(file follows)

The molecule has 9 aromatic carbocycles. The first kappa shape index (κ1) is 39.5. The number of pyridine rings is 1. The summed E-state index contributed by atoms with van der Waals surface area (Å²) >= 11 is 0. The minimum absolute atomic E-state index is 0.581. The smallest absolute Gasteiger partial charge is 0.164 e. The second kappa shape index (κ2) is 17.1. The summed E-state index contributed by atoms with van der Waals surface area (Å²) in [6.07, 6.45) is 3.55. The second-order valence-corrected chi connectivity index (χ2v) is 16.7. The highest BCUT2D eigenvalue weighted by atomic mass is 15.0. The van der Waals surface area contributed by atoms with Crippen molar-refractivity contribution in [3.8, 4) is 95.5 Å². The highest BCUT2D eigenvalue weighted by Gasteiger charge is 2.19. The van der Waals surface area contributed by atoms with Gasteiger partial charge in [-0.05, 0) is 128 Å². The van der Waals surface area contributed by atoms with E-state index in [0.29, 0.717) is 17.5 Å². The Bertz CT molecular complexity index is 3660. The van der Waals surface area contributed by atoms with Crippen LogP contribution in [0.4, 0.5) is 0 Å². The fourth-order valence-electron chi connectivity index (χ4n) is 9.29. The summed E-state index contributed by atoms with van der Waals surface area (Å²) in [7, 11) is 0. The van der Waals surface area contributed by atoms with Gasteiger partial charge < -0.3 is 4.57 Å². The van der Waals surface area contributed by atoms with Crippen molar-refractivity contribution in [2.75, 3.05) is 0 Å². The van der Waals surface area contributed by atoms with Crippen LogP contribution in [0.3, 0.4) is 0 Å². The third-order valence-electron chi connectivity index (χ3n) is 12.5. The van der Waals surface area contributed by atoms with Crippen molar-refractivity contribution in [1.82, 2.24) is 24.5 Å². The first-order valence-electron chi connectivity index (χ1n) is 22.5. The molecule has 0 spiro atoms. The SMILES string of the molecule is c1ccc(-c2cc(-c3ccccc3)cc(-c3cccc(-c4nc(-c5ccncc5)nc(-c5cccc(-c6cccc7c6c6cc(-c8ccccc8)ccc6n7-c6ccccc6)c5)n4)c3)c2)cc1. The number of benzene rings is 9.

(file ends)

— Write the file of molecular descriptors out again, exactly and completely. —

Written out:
The molecule has 9 aromatic carbocycles. The first kappa shape index (κ1) is 39.5. The number of pyridine rings is 1. The summed E-state index contributed by atoms with van der Waals surface area (Å²) >= 11 is 0. The minimum absolute atomic E-state index is 0.581. The smallest absolute Gasteiger partial charge is 0.164 e. The second kappa shape index (κ2) is 17.1. The summed E-state index contributed by atoms with van der Waals surface area (Å²) in [6.07, 6.45) is 3.55. The second-order valence-corrected chi connectivity index (χ2v) is 16.7. The highest BCUT2D eigenvalue weighted by atomic mass is 15.0. The van der Waals surface area contributed by atoms with Crippen molar-refractivity contribution in [3.8, 4) is 95.5 Å². The highest BCUT2D eigenvalue weighted by Gasteiger charge is 2.19. The van der Waals surface area contributed by atoms with Gasteiger partial charge in [-0.05, 0) is 128 Å². The van der Waals surface area contributed by atoms with E-state index in [0.29, 0.717) is 17.5 Å². The Bertz CT molecular complexity index is 3660. The van der Waals surface area contributed by atoms with Crippen LogP contribution in [0.4, 0.5) is 0 Å². The fourth-order valence-electron chi connectivity index (χ4n) is 9.29. The summed E-state index contributed by atoms with van der Waals surface area (Å²) in [7, 11) is 0. The van der Waals surface area contributed by atoms with Gasteiger partial charge < -0.3 is 4.57 Å². The van der Waals surface area contributed by atoms with Crippen molar-refractivity contribution in [2.75, 3.05) is 0 Å². The van der Waals surface area contributed by atoms with Crippen LogP contribution in [0.3, 0.4) is 0 Å². The third-order valence-electron chi connectivity index (χ3n) is 12.5. The van der Waals surface area contributed by atoms with Crippen molar-refractivity contribution in [1.82, 2.24) is 24.5 Å². The first-order valence-electron chi connectivity index (χ1n) is 22.5. The molecule has 0 spiro atoms. The SMILES string of the molecule is c1ccc(-c2cc(-c3ccccc3)cc(-c3cccc(-c4nc(-c5ccncc5)nc(-c5cccc(-c6cccc7c6c6cc(-c8ccccc8)ccc6n7-c6ccccc6)c5)n4)c3)c2)cc1. The number of benzene rings is 9.